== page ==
Kelsi Sheren  00:53:09    Yeah. You can go to brass, I unity, brassandunity.com. We ship everywhere in the world. If you’re from Canada, we have retail locations with can X, which is at our PXS. We sell at the Marine Corps exchange as well you can get everything online. We also, yeah, we have Instagram, which is bras and unity. my Instagram is just Kelsi, Sharon. There, we post a lot of different content, not just about the show, but just lifestyle, kind of what we’re doing. If you sign up for the subscription list for the website, you get 30% off your first order. So that’s always fun. You can pretty much find anything on social media we’re around. We’ve done a few other podcasts if you’re kind of looking to hear just more about me and who I am or the show we have you can take a look, we’ve got all those podcasts listed as well.  

Scott DeLuzio    00:53:58    As an American here for people who might be thinking about ordering something from Brass Inity, and worry about shipping times and things like that. I bought something from Brass Unity. I actually got, I got,  the quattro.  

Scott DeLuzio     00:54:21    Yes. From Brass & Unity. And I ordered it on a Sunday, like late Sunday night, and I think it was in the mailbox on Wednesday, or maybe Thursday or something like that. It was quick. If you’re worried about shipping times or, or anything like customs or whatever, it was quick, I was actually surprised at how quick it was. Because I actually ordered it for a Mother’s Day present and I was thinking, okay, I’ll give it a few weeks, just in case it gets hung up in customs or whatever. Now I’m good to go. I still have it, with plenty of time.  I was pretty psyched about that.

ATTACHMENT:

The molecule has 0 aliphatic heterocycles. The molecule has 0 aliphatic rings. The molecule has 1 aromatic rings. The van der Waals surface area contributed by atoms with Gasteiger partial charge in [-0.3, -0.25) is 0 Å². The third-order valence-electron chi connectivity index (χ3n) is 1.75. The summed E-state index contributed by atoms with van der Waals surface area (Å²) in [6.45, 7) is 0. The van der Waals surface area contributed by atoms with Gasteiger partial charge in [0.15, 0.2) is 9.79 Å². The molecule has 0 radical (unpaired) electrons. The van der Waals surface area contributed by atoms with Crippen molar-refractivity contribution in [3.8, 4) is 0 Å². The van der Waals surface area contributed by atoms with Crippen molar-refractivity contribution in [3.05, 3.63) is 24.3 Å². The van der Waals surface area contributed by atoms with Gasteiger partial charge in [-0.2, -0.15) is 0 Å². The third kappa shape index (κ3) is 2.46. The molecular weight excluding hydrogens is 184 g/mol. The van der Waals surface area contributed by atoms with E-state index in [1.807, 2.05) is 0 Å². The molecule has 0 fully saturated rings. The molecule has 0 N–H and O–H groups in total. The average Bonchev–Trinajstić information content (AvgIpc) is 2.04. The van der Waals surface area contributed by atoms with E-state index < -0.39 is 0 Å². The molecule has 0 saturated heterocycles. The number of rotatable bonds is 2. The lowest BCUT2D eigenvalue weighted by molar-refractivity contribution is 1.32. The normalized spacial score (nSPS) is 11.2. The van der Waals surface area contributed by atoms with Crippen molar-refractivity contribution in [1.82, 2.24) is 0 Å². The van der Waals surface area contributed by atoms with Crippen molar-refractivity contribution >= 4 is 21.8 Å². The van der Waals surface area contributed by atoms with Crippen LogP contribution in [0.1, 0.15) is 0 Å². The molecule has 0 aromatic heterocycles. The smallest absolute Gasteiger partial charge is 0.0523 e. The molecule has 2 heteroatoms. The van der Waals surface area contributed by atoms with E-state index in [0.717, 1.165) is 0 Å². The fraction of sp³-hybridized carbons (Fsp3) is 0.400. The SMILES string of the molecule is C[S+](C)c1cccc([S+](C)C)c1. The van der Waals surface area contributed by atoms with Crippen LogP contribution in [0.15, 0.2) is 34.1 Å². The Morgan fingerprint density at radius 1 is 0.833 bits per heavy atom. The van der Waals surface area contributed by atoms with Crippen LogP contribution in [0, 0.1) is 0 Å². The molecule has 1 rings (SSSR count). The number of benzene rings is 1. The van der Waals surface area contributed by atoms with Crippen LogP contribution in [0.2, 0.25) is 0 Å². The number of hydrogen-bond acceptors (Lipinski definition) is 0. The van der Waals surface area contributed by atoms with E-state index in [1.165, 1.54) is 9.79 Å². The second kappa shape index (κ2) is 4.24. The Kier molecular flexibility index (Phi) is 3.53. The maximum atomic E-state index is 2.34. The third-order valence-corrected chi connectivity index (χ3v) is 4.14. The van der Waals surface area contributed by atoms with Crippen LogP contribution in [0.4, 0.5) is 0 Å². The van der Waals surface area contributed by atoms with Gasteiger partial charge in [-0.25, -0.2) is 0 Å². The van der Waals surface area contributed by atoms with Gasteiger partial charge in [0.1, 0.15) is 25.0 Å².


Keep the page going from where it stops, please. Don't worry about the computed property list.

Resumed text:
Kelsi Sheren  00:55:01    Just because we’re Canadian doesn’t mean we’re that far. We live on the border, so we’re really close. Ship, everything from here. Don’t stress, we’ve got you covered.  

Scott DeLuzio    00:55:08    Yeah. It helps that I’m on the west coast, but yeah. Even for the east coast, it’s not gonna take that much longer. Your shipping times are amazing. The product is great. I really do encourage people to go check that out and support Brass & Unity as well. I’ll have links to everything, your social media, your website, the podcast, everything in the show notes. So anyone who wants to check it out, please check out the show notes and head on over to brass unity.com and check out all the great products that they have to offer. Thanks again, Kelsi, for joining me today.  

Kelsi Sheren 00:55:41    Thanks so much for having me.  

Scott DeLuzio     00:55:43    Thanks for listening to the Drive On Podcast. If you want to check out more episodes or learn more about the show, you can visit our website DriveOnPodcast.com. We’re also on Instagram, Facebook, Twitter, LinkedIn, and YouTube at Drive On Podcast.